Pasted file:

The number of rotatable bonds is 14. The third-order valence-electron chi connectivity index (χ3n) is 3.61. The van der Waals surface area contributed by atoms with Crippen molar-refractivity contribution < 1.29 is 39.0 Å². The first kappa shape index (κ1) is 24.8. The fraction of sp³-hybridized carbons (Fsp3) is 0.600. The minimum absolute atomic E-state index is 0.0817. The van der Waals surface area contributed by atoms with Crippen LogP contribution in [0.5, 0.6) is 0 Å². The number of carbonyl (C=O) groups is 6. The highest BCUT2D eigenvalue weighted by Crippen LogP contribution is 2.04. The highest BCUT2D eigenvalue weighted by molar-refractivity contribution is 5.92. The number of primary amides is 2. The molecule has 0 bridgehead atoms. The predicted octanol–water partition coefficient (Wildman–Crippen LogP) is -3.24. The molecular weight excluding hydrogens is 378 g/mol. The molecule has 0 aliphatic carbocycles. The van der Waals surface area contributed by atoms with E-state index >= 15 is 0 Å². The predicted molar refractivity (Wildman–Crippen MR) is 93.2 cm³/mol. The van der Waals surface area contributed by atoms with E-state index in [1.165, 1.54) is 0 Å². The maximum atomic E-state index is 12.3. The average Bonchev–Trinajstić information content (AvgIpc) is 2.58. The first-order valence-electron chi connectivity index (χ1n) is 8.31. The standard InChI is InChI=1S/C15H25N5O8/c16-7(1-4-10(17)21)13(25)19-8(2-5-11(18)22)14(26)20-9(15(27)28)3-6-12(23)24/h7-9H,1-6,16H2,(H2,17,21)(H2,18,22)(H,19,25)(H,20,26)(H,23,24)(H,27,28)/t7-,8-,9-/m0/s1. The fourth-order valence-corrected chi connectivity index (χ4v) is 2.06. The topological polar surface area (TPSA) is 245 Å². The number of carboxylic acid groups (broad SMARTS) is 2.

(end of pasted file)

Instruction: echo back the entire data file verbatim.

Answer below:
The number of rotatable bonds is 14. The third-order valence-electron chi connectivity index (χ3n) is 3.61. The van der Waals surface area contributed by atoms with Crippen molar-refractivity contribution < 1.29 is 39.0 Å². The first kappa shape index (κ1) is 24.8. The fraction of sp³-hybridized carbons (Fsp3) is 0.600. The minimum absolute atomic E-state index is 0.0817. The van der Waals surface area contributed by atoms with Crippen LogP contribution in [0.5, 0.6) is 0 Å². The number of carbonyl (C=O) groups is 6. The highest BCUT2D eigenvalue weighted by Crippen LogP contribution is 2.04. The highest BCUT2D eigenvalue weighted by molar-refractivity contribution is 5.92. The number of primary amides is 2. The molecule has 0 bridgehead atoms. The predicted octanol–water partition coefficient (Wildman–Crippen LogP) is -3.24. The molecular weight excluding hydrogens is 378 g/mol. The molecule has 0 aliphatic carbocycles. The van der Waals surface area contributed by atoms with E-state index >= 15 is 0 Å². The predicted molar refractivity (Wildman–Crippen MR) is 93.2 cm³/mol. The van der Waals surface area contributed by atoms with E-state index in [1.165, 1.54) is 0 Å². The maximum atomic E-state index is 12.3. The average Bonchev–Trinajstić information content (AvgIpc) is 2.58. The first-order valence-electron chi connectivity index (χ1n) is 8.31. The standard InChI is InChI=1S/C15H25N5O8/c16-7(1-4-10(17)21)13(25)19-8(2-5-11(18)22)14(26)20-9(15(27)28)3-6-12(23)24/h7-9H,1-6,16H2,(H2,17,21)(H2,18,22)(H,19,25)(H,20,26)(H,23,24)(H,27,28)/t7-,8-,9-/m0/s1. The fourth-order valence-corrected chi connectivity index (χ4v) is 2.06. The topological polar surface area (TPSA) is 245 Å². The number of carboxylic acid groups (broad SMARTS) is 2.